Since the movie would be over in about twenty minutes if it concentrated exclusively on these developments, the nefarious Jack Hyde (Eric Johnson) comes back on the scene. What—you don’t remember the infamous Jack Hyde, perhaps the most memorable villain of our age? Well, frankly I didn’t either at first so I guess we are in the same boat. Anyway, he turned up in the previous film as Anastasia’s boss in the publishing house until he tried attacking her and lost his job and cushy life in the process. Now he is hell-bent for revenge, first somehow managing to evade Christian’s high-tech security by breaking into his office and trying to burn the joint down and then by somehow managing to evade his security by sneaking into his apartment and attempting to kidnap Anastasia on the one night he is away. That lands him in jail for a bit but thanks to some laughable legal maneuvering, he manages to make bail. Once again, Christian’s crack security team drops the ball, first by failing to inform him that his wife’s stalker has been set free and then by giving Jack the chance to kidnap his sister, Mia (Rita Ora), as part of a convoluted ransom scheme that only Anastasia can foil during the climax. This may seem pointless but since it finally gives the criminally underused Ora something to do in the film, it means that we can finally say “Christian’s sister, now your time has come.” (Yes, I know I have used that joke before but now that I finally have a legitimate opening to deploy it, there is no way I am letting it slip away.)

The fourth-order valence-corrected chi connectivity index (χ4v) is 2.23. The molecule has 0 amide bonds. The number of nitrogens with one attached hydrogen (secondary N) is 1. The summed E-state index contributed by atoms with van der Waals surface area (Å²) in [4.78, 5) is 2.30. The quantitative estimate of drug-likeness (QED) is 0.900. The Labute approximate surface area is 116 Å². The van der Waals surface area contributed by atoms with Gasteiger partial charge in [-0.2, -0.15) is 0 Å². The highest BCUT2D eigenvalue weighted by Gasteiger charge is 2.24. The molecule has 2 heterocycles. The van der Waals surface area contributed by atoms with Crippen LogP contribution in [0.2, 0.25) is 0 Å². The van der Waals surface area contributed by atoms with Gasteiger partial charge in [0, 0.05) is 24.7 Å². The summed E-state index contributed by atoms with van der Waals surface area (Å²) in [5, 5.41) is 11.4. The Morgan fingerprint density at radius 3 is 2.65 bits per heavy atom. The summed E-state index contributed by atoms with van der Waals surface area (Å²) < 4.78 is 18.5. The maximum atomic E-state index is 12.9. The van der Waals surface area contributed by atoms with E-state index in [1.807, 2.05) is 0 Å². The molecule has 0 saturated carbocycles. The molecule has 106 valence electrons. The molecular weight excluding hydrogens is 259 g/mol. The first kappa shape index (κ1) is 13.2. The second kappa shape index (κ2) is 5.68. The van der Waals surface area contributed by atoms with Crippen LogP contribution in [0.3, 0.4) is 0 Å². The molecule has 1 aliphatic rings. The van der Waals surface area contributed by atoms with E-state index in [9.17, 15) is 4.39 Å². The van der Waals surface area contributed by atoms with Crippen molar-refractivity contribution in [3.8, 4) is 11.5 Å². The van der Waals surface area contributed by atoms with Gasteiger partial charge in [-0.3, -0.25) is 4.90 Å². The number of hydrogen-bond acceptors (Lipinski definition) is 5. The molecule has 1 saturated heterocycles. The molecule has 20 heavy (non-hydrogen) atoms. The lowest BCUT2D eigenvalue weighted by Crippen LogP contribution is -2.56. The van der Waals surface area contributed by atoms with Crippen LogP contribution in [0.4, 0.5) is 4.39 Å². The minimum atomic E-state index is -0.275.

Of course, neither of the previous films in this series were good by even the loosest definition of the word but “Fifty Shades Free” is almost astonishing in its tediousness. I don’t know how close the screenplay by Niall Leonard hews to the original novel (but since he is also married to E.L. James, I am going to guess it doesn’t divert too much from the source material) but there is so little in the way of actual story on display here that I suspect that with all the fat trimmed, this one and “Fifty Shades Darker” could have been transformed into a single entity without losing much of anything in the process. Although this is the shortest film in the franchise, it actually feels the longest thanks to a running time that has been bloated out with endless montages, bits involving recurring supporting characters whose relation to the proceedings at hand remain as confused as ever and low-wattage sex scenes that have grown increasingly vanilla over time (and which at one point even involve the application of vanilla ice cream, but never mind) and which pale in comparison to what you can usually find on cable on an average weeknight. Returning to the director’s chair following his undistinguished work on “Darker,” James Foley—the once-interesting maker of such strong works as “At Close Range,” “After Dark, My Sweet” and “Glengarry Glenn Ross”—clearly knows that this is strictly a paycheck gig and goes about the material in the most perfunctory manner possible, giving it the kind of utterly anonymous feel that is actually a perfect fit with the equally nondescript source material.